Fullan, M & Lanworthy, M. (2014). A Rich Seam How New Pedagogies Find Deep Learning
Johnson, L., Adams Becker, S., Estrada, V., and Freeman, A. (2015). NMC Horizon Report: 2015 K-12 Edition. Austin, Texas: The New Media Consortium.Retrieved from http://cdn.nmc.org/media/2015-nmc-horizon-report-k12-EN.pdf:
National Intelligence Council.(2012). Global trends: Alternative Worlds.National Intelligence Council: US. Retrieved fromhttps://globaltrends2030.files.wordpress.com/2012/11/global-trends-2030-november2012.pdf:  
Robinson, K retrieved from Mindlab: The RSA.(2010, Oct 14). RSA Animate - Changing Education Paradigms. Retrieved from https://www.youtube.com/watch?v=zDZFcDGpL4U.

Saturday, 4 June 2016

My Professional Community: My School Culture. Week 26. Mind Lab.

  1. What is the organisational culture (collective values/principles) that underpins your practice? How would you contribute to fostering a positive professional environment in your community of practice?
Stoll states that a school culture "defines reality for those within a social organisation, gives them support and identity and creates a framework for occupational learning. Each school has a different reality or mindset of school life, often captured in the simple phrase “the way we do things around here”. (Deal, & Kennedy, A. (1983)as cited in Stoll 1998). The context of my school is that it is a  new school that has been created out of the merger of two catholic schools, both of which have been in a state of uncertainty since the Christchurch earthquakes. For me, the establishment of a new culture has been the most important thing in the setting up process.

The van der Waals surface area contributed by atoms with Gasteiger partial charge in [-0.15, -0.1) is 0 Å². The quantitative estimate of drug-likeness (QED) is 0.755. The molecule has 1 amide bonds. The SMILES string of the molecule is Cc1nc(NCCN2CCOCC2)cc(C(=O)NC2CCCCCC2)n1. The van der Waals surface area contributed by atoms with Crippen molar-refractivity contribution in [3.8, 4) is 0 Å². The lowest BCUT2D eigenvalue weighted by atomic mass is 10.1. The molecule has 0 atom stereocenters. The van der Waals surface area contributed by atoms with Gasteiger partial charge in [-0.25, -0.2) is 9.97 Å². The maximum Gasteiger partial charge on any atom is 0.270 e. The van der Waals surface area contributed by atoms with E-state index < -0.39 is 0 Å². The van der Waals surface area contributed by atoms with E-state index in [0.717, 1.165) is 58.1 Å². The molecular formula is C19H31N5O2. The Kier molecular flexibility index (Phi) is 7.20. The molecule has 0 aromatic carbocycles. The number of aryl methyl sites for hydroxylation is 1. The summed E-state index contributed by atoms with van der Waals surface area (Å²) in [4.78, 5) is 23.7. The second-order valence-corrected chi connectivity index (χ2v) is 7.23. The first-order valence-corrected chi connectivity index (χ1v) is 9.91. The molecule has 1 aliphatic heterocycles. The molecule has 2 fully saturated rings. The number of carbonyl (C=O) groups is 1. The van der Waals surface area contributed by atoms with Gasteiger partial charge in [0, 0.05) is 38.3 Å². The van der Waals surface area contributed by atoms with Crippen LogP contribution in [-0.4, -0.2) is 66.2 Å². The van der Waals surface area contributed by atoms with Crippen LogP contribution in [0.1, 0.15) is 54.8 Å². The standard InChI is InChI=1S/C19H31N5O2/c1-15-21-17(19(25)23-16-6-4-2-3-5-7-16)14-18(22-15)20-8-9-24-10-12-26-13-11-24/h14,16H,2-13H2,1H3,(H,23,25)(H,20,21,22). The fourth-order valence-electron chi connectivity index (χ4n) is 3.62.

Stoll also states that "School culture is one of the most complex and important concepts in education. In relation to school improvement, it has also been one of the most neglected. " This may be the case in a well established school, where as people join the staff, they are expected to adhere to the existing culture without any input themselves; they as quickly as possible learn the "way we do things around here" and work hard to join the sense of belonging that already exists. I have been in the position numerous times where I have had to learn the specific cultural language and ways of the school and adopt them as my own, letting go of, if necessary what I have brought with me.